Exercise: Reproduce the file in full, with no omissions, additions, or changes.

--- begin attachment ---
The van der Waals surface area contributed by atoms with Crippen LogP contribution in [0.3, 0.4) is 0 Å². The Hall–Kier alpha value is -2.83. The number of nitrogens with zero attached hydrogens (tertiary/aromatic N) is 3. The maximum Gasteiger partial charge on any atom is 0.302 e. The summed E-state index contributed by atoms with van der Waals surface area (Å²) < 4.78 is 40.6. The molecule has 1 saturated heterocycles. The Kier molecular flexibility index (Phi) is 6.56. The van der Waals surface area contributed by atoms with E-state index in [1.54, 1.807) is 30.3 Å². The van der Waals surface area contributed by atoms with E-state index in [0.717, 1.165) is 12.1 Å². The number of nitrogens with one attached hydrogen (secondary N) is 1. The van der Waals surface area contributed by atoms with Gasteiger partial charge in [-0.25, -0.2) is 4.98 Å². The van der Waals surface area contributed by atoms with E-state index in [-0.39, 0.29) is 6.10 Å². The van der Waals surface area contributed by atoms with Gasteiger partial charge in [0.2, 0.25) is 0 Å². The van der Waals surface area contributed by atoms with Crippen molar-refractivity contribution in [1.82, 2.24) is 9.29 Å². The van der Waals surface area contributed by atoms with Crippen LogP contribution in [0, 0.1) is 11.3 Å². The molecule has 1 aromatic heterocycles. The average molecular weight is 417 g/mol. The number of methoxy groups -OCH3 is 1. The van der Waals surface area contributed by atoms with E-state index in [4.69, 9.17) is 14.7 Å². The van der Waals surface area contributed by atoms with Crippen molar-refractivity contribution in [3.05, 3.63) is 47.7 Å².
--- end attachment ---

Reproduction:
The van der Waals surface area contributed by atoms with Crippen LogP contribution in [0.3, 0.4) is 0 Å². The Hall–Kier alpha value is -2.83. The number of nitrogens with zero attached hydrogens (tertiary/aromatic N) is 3. The maximum Gasteiger partial charge on any atom is 0.302 e. The summed E-state index contributed by atoms with van der Waals surface area (Å²) < 4.78 is 40.6. The molecule has 1 saturated heterocycles. The Kier molecular flexibility index (Phi) is 6.56. The van der Waals surface area contributed by atoms with E-state index in [1.54, 1.807) is 30.3 Å². The van der Waals surface area contributed by atoms with E-state index in [0.717, 1.165) is 12.1 Å². The number of nitrogens with one attached hydrogen (secondary N) is 1. The van der Waals surface area contributed by atoms with Gasteiger partial charge in [-0.25, -0.2) is 4.98 Å². The van der Waals surface area contributed by atoms with E-state index in [-0.39, 0.29) is 6.10 Å². The van der Waals surface area contributed by atoms with Gasteiger partial charge in [0.2, 0.25) is 0 Å². The van der Waals surface area contributed by atoms with Crippen molar-refractivity contribution in [1.82, 2.24) is 9.29 Å². The van der Waals surface area contributed by atoms with Crippen LogP contribution in [0, 0.1) is 11.3 Å². The molecule has 1 aromatic heterocycles. The average molecular weight is 417 g/mol. The number of methoxy groups -OCH3 is 1. The van der Waals surface area contributed by atoms with E-state index in [4.69, 9.17) is 14.7 Å². The van der Waals surface area contributed by atoms with Crippen molar-refractivity contribution in [3.05, 3.63) is 47.7 Å².